Your guide to training off the bike!
Lucy Fry is a London-based Personal Trainer and Freelance Journalist. Every month, she’ll be talking you through a different resistance training exercise, to help improve your performance on the bike.
Last month saw Lucy guide us through the deadlift, now she’s back with the front plank!
Giving you the lowdown on what it is, how to do it, how it will help you on your bike and how to make it fit in with your life.
INTRODUCING THE FRONT PLANK
What it is
The plank is a bodyweight exercise that works the muscles deep in your core. That’s the entire region between mid thighs to mid back. It’s an isometric exercise, which means you’re working muscles without actually contracting or extending any. It’s great for back health because it strengthens those muscles that keep you upright.
Need a little inspiration? A new plank-hold World Record was set April 20th 2013, at 3 hours, 17 minutes and 15 seconds. Don’t panic, you don’t need to do anything near that, you can benefit from as little as a minute, three times a week. It’s a lovely finisher, performed at the end of a workout, or for us cyclists when you get in from a ride.
Why cyclists need a little plank in their lives:
Simple: cyclists need a strong core to keep good posture during riding; the plank works the muscles that make that possible!
How to: Front plank
Lying on your front, place your elbows on the floor (at 90 degrees) underneath your shoulders. With your feet together and legs straight, push yourself up until you’re parallel with the floor. Switch on the glutes and don’t let the back cave in.
How many times and for how long?
This entirely depends on your ability. Basically you should hold the plank until you feel your back caving in (meaning your core muscles are starting to fail), at which point you should stop, take a break and reset before trying again. Work up to three sets of a minute (with a minute’s rest inbetween each) and then challenge yourself with a tougher variation which forces you to stay strong whilst destabilized.
Variations (easier and harder):
Kneeling plank: For those who can’t yet manage a full front plank: perform the same exercise on the knees, ensuring the back remains straight with elbows under shoulders.
Dolphin plank: Great for those who are still working up to a basic plank or want to work the shoulders a bit more: lift your bottom upwards, moving your body into a V-shape whilst keeping elbows under shoulders on the floor.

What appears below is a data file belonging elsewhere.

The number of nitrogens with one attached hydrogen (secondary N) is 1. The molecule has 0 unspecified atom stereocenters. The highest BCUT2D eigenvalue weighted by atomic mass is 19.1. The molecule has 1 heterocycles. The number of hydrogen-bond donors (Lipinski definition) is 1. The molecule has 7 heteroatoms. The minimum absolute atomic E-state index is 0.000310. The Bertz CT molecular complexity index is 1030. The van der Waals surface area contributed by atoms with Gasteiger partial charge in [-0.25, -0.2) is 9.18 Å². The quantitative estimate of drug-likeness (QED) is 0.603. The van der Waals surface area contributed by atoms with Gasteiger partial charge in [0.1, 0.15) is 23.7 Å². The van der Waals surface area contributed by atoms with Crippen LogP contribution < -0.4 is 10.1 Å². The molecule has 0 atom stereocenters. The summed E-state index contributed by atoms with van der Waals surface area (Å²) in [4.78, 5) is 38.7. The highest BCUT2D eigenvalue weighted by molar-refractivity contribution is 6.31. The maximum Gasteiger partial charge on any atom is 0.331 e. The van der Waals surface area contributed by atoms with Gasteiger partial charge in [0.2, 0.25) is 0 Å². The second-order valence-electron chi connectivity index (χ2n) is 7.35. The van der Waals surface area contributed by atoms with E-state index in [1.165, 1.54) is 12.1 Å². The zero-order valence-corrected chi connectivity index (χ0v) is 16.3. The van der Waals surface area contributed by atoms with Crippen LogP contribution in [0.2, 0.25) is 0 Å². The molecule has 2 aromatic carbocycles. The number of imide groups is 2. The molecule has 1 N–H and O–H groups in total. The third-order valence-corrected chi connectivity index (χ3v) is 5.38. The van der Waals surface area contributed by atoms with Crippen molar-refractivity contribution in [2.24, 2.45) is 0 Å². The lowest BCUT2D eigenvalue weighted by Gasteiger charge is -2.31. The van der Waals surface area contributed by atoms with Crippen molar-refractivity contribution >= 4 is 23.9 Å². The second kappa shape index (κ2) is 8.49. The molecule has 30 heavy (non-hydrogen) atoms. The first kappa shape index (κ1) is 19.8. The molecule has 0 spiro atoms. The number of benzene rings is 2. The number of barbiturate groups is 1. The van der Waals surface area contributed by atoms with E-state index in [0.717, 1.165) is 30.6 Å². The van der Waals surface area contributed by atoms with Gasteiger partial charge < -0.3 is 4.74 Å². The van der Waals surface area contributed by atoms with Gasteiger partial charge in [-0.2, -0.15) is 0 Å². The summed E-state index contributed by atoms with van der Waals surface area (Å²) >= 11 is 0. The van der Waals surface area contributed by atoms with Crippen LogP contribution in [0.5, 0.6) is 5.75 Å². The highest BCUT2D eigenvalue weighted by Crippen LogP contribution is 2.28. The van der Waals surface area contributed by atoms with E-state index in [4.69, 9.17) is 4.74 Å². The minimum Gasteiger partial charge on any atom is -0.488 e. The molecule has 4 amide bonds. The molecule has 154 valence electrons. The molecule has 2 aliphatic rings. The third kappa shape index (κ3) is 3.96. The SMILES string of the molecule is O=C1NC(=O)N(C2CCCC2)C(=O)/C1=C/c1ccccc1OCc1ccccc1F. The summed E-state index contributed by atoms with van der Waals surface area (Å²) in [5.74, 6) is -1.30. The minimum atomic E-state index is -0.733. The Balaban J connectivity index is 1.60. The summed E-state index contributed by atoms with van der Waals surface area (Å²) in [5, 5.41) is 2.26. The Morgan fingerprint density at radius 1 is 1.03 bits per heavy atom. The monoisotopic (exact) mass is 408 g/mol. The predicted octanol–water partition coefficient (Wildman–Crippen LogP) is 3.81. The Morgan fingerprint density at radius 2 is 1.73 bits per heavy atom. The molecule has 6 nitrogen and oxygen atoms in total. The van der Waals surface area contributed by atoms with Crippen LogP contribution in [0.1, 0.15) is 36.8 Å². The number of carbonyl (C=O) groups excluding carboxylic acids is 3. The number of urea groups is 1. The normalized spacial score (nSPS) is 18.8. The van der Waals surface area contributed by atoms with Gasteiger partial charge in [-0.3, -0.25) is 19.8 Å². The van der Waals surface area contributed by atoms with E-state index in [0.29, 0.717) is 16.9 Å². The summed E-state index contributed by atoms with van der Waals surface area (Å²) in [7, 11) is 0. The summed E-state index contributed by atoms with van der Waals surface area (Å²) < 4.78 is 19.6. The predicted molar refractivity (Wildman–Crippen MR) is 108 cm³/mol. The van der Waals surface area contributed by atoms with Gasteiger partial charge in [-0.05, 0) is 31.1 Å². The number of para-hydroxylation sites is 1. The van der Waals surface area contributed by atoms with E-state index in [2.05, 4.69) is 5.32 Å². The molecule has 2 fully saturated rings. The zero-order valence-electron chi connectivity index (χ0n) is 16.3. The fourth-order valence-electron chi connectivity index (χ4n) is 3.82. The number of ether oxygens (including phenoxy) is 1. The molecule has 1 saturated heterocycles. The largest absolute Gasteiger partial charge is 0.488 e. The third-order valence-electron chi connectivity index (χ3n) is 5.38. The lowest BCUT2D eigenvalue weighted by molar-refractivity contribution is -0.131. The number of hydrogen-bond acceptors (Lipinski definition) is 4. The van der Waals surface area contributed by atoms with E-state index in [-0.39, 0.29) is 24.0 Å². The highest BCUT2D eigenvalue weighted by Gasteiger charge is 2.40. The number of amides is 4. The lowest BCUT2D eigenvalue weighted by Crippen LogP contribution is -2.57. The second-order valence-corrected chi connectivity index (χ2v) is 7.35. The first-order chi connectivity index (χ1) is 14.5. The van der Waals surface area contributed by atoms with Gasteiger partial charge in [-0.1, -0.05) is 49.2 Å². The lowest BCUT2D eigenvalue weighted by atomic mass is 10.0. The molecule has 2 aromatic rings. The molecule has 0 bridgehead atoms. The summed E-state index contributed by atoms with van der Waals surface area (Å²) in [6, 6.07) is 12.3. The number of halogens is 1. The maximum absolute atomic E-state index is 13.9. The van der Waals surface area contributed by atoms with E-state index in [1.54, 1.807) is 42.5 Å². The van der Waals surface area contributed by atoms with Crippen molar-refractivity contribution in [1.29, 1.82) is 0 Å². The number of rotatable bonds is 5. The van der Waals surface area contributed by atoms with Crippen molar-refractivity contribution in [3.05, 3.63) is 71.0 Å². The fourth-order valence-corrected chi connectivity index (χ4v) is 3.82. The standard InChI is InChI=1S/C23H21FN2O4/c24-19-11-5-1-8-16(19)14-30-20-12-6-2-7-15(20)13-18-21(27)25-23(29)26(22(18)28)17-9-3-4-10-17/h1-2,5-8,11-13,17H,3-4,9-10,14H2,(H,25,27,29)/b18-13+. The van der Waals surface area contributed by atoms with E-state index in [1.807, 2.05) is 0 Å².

Leg raises: To take things up a notch. Try raising one leg off the floor, holding for five seconds and then switching legs. Make sure you keep a straight back all the time. Work up to repeating 3-4 times each side.
Swiss ball plank: Place elbows on a swiss ball (instead of the floor), hold everything still and then slowly move your elbows forward and back, just a couple of inches. Try this ten times. Take a rest, and go again.
What it works
The plank works the abdominals (upper and lower) and erector spinae. Your glutes and shoulder muscles get a good look-in too.
Why it’s good for life
Yes, cyclists may put extra pressure on their back, particularly during long rides, but most of us tend to slouch when tired, so all of us could benefit from the plank, which encourages good posture, strengthening all the muscles that keep you upright. It’s better for the average person than sit-ups because many of us are already round-shouldered and basic crunches merely encourage more of that. It also trains the mental muscle as those last few seconds are usually about mind-over-matter.
This is probably one of the easiest exercises to do at home. All you need is a space on the floor the size of your body! Carpet or an exercise mat are better than very hard surfaces, like tiles or patio, which can be sore on the elbows.
Lucy’s top tip
Don’t forget to switch on your glutes and thigh muscles; they’re part of your core too and will help the abdominals out!